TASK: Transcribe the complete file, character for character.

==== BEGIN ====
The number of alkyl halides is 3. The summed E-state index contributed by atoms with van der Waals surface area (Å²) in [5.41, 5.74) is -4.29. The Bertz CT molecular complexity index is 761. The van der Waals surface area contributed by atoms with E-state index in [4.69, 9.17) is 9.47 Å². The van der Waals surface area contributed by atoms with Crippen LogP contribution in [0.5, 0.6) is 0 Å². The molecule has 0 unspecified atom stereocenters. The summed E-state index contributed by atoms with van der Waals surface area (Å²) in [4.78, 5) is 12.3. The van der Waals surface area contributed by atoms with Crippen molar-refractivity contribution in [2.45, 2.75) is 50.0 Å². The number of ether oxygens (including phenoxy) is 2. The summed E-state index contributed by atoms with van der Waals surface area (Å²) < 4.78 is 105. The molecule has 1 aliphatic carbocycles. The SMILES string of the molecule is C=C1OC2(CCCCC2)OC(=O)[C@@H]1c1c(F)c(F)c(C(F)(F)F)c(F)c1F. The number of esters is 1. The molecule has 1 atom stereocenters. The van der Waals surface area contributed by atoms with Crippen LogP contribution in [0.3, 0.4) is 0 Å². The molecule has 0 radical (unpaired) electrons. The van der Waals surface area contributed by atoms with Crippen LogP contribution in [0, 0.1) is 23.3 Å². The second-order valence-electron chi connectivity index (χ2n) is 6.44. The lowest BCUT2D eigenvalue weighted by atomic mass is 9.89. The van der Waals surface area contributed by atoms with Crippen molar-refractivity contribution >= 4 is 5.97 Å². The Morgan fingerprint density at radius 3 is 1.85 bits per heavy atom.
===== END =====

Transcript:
The number of alkyl halides is 3. The summed E-state index contributed by atoms with van der Waals surface area (Å²) in [5.41, 5.74) is -4.29. The Bertz CT molecular complexity index is 761. The van der Waals surface area contributed by atoms with E-state index in [4.69, 9.17) is 9.47 Å². The van der Waals surface area contributed by atoms with Crippen LogP contribution in [0.5, 0.6) is 0 Å². The molecule has 0 unspecified atom stereocenters. The summed E-state index contributed by atoms with van der Waals surface area (Å²) in [4.78, 5) is 12.3. The van der Waals surface area contributed by atoms with Crippen molar-refractivity contribution in [2.45, 2.75) is 50.0 Å². The number of ether oxygens (including phenoxy) is 2. The summed E-state index contributed by atoms with van der Waals surface area (Å²) < 4.78 is 105. The molecule has 1 aliphatic carbocycles. The SMILES string of the molecule is C=C1OC2(CCCCC2)OC(=O)[C@@H]1c1c(F)c(F)c(C(F)(F)F)c(F)c1F. The number of esters is 1. The molecule has 1 atom stereocenters. The van der Waals surface area contributed by atoms with Crippen LogP contribution in [0.3, 0.4) is 0 Å². The molecule has 0 radical (unpaired) electrons. The van der Waals surface area contributed by atoms with Crippen LogP contribution in [0, 0.1) is 23.3 Å². The second-order valence-electron chi connectivity index (χ2n) is 6.44. The lowest BCUT2D eigenvalue weighted by atomic mass is 9.89. The van der Waals surface area contributed by atoms with Crippen molar-refractivity contribution >= 4 is 5.97 Å². The Morgan fingerprint density at radius 3 is 1.85 bits per heavy atom.